The Post and the Whole Picture in Iraq
The third anniversary of the U.S.-led invasion of Iraq provides an opportunity to look at The Post's war reporting, which has brought a steady trickle of complaints that the coverage focuses too much on violence.
It's understandable that military and civilian readers, especially those with family members in Iraq, hunger for positive stories. The Post has done many such stories, but they are overshadowed in readers' minds by the more spectacular articles and images of violence from the insurgency.
The Post's senior military reporter, Thomas E. Ricks, believes journalists in Iraq are providing a more accurate picture about what is happening than the military. He believes that any problems between the military and the media "grow out of the fundamentally political nature of the fight. The military wants to be judged in military terms -- 'look at all the bad guys we killed, and don't forget the school our soldiers painted.' But the media, which is trained to measure the politics of a situation, knows the answer isn't killing bad guys, and may not be painting schools. It probably is providing security to the people."
Post reporters scramble to keep up with daily events in an atmosphere so dangerous that it is impossible to move freely around Baghdad or the countryside. About 60 Post journalists, from the buildup to the invasion through today, have covered the war -- all of them volunteers. The hardest day-to-day work falls to three full-time U.S. employees stationed in Baghdad: Ellen Knickmeyer, the bureau chief; Jonathan Finer, a correspondent; and one reporter on rotation (now John Ward Anderson). The Post also has four Iraqi reporter-translators -- Naseer Nouri, Omar Fekeiki, Bassam Sebti and K.I. Ibrahim -- who frequently have bylined stories; most have been with The Post since shortly after the fall of Baghdad.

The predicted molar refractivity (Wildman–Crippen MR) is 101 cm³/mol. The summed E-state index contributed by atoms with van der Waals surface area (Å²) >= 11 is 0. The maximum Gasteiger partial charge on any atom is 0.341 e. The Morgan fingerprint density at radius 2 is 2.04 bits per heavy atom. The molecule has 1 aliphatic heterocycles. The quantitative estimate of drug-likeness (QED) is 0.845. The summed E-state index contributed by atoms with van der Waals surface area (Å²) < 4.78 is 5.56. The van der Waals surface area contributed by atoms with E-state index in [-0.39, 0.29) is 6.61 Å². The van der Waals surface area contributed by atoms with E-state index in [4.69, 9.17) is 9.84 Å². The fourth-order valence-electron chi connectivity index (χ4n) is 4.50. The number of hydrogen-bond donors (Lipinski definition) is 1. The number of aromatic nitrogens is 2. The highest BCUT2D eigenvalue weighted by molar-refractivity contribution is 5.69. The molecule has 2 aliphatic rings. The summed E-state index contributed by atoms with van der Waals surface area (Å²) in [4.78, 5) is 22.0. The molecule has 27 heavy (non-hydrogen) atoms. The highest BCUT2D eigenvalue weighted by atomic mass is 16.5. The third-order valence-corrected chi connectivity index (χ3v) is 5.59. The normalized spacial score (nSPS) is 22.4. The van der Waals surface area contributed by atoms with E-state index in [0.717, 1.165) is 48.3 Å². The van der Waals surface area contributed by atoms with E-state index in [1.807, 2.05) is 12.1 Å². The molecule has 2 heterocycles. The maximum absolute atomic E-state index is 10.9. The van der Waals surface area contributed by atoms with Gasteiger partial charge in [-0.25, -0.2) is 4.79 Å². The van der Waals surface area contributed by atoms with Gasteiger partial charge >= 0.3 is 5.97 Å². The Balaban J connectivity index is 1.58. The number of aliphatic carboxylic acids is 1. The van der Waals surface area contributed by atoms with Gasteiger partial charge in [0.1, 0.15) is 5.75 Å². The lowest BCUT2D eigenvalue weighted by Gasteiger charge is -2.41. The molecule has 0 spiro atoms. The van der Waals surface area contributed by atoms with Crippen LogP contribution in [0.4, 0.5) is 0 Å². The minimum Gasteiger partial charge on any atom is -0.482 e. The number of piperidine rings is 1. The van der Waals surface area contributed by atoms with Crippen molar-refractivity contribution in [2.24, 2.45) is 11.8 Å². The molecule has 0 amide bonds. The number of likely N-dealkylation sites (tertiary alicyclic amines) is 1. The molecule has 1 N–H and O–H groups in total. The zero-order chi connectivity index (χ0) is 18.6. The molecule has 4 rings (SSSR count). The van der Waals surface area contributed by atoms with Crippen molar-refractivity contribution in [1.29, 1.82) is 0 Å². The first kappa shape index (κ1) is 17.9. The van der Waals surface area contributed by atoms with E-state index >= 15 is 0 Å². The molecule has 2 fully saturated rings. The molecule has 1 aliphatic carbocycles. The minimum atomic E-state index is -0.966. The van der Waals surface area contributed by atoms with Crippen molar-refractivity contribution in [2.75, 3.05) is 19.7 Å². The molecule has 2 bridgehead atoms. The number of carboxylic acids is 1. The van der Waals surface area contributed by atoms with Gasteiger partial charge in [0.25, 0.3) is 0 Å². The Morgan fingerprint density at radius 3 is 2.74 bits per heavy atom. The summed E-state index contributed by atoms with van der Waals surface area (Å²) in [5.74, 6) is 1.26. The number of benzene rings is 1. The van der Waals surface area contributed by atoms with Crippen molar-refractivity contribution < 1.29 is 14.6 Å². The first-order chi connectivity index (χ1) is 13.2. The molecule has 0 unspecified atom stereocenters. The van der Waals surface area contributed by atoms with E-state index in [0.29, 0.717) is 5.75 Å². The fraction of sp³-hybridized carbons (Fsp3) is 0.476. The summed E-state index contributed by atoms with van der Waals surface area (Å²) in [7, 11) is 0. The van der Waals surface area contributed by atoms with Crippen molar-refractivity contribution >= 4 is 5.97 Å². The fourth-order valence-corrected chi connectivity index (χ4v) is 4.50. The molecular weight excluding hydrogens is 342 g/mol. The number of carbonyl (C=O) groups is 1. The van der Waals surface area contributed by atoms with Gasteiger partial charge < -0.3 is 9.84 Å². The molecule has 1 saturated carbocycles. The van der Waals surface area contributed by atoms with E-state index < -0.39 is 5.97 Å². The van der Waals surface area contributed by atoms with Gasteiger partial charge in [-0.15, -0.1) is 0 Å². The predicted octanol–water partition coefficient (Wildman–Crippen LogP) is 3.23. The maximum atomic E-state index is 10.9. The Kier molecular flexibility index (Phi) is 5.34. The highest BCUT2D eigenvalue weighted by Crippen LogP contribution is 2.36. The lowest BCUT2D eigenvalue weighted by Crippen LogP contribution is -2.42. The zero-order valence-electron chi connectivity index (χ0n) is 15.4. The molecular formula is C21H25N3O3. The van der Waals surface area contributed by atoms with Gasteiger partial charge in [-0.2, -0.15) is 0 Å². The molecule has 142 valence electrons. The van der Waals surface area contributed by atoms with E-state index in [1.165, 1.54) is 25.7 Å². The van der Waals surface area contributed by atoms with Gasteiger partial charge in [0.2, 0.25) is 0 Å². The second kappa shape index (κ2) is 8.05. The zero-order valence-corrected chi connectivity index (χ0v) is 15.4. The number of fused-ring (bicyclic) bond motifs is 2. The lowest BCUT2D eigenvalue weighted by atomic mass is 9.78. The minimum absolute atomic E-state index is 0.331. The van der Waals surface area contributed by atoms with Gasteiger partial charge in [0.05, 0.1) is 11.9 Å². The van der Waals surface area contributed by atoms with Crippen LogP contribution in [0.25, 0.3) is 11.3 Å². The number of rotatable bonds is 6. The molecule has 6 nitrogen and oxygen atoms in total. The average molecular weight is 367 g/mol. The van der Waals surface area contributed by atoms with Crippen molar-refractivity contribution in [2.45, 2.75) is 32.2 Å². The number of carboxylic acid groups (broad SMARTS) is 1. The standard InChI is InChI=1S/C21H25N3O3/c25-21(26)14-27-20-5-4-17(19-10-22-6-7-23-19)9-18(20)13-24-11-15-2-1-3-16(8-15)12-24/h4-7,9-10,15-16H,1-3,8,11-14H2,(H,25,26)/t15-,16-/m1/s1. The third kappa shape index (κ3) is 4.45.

Recent reporting trips by Ricks, Pentagon reporter Ann Scott Tyson and op-ed columnist David Ignatius have added depth to the daily coverage. Last Sunday's coverage, tied to the anniversary of the 2003 invasion and including interviews with soldiers who are or had been there, provided a needed dimension, as did the excellent Outlook section articles, most of them written by Iraqis, whose thoughts and feelings are often the missing elements in daily journalism.
To look at balance, I re-read February's staff-written stories from Iraq, not including editorial page pieces. Seventeen stories were on the troops, their mission or democracy-building; five of those stories were on Page 1. Fifteen stories were on violence or corruption; five of those were on Page 1. Two inside stories were routine. I felt the coverage was balanced and authoritative.
Staff writer Steve Fainaru, who recently returned after 14 months in Iraq, said, "There aren't that many people who want to go to Iraq. Maybe that's why reporters are sensitive to criticism that they are in it with an agenda. The job of soldiering over there is incredibly difficult. I have tremendous respect for those guys. But sometimes I find the criticism bewildering. Should we really be focusing on a school opening when Iraq is teetering on the brink of civil war?"